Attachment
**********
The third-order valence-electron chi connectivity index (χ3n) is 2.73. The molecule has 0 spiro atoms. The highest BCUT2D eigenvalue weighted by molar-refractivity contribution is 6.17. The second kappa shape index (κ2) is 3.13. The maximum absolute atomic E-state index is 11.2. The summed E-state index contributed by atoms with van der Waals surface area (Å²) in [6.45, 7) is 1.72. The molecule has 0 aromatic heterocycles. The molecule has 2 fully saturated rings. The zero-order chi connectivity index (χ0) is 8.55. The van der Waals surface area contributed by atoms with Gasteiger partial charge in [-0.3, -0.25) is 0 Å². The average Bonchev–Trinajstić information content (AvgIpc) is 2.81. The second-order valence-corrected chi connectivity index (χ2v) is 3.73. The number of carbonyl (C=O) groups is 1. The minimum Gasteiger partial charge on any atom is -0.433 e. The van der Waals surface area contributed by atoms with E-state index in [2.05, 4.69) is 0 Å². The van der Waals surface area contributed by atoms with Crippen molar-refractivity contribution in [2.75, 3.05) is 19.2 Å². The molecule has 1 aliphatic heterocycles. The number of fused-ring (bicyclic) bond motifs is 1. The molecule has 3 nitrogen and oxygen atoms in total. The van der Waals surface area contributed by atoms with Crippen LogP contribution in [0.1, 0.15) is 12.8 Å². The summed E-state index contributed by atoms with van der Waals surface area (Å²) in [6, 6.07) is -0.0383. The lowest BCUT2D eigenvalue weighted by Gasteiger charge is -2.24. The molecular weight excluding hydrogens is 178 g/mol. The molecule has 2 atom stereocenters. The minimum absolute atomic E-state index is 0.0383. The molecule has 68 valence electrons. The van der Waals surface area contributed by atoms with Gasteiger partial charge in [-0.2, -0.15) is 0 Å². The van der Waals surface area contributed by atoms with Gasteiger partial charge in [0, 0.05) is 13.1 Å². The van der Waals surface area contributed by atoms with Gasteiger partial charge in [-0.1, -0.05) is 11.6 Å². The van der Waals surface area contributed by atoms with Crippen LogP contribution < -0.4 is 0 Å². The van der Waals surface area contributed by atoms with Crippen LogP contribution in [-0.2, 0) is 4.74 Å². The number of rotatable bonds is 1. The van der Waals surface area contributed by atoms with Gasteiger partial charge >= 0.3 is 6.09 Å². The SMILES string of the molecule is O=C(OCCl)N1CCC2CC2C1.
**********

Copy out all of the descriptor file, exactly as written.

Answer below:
The third-order valence-electron chi connectivity index (χ3n) is 2.73. The molecule has 0 spiro atoms. The highest BCUT2D eigenvalue weighted by molar-refractivity contribution is 6.17. The second kappa shape index (κ2) is 3.13. The maximum absolute atomic E-state index is 11.2. The summed E-state index contributed by atoms with van der Waals surface area (Å²) in [6.45, 7) is 1.72. The molecule has 0 aromatic heterocycles. The molecule has 2 fully saturated rings. The zero-order chi connectivity index (χ0) is 8.55. The van der Waals surface area contributed by atoms with Gasteiger partial charge in [-0.3, -0.25) is 0 Å². The average Bonchev–Trinajstić information content (AvgIpc) is 2.81. The second-order valence-corrected chi connectivity index (χ2v) is 3.73. The number of carbonyl (C=O) groups is 1. The minimum Gasteiger partial charge on any atom is -0.433 e. The van der Waals surface area contributed by atoms with E-state index in [2.05, 4.69) is 0 Å². The van der Waals surface area contributed by atoms with Crippen molar-refractivity contribution in [2.75, 3.05) is 19.2 Å². The molecule has 1 aliphatic heterocycles. The number of fused-ring (bicyclic) bond motifs is 1. The molecule has 3 nitrogen and oxygen atoms in total. The van der Waals surface area contributed by atoms with Crippen LogP contribution in [0.1, 0.15) is 12.8 Å². The summed E-state index contributed by atoms with van der Waals surface area (Å²) in [6, 6.07) is -0.0383. The lowest BCUT2D eigenvalue weighted by Gasteiger charge is -2.24. The molecular weight excluding hydrogens is 178 g/mol. The molecule has 2 atom stereocenters. The minimum absolute atomic E-state index is 0.0383. The molecule has 68 valence electrons. The van der Waals surface area contributed by atoms with Gasteiger partial charge in [-0.2, -0.15) is 0 Å². The van der Waals surface area contributed by atoms with Gasteiger partial charge in [0, 0.05) is 13.1 Å². The van der Waals surface area contributed by atoms with Gasteiger partial charge in [-0.1, -0.05) is 11.6 Å². The van der Waals surface area contributed by atoms with Crippen LogP contribution < -0.4 is 0 Å². The van der Waals surface area contributed by atoms with Crippen LogP contribution in [-0.2, 0) is 4.74 Å². The number of rotatable bonds is 1. The van der Waals surface area contributed by atoms with Gasteiger partial charge >= 0.3 is 6.09 Å². The SMILES string of the molecule is O=C(OCCl)N1CCC2CC2C1.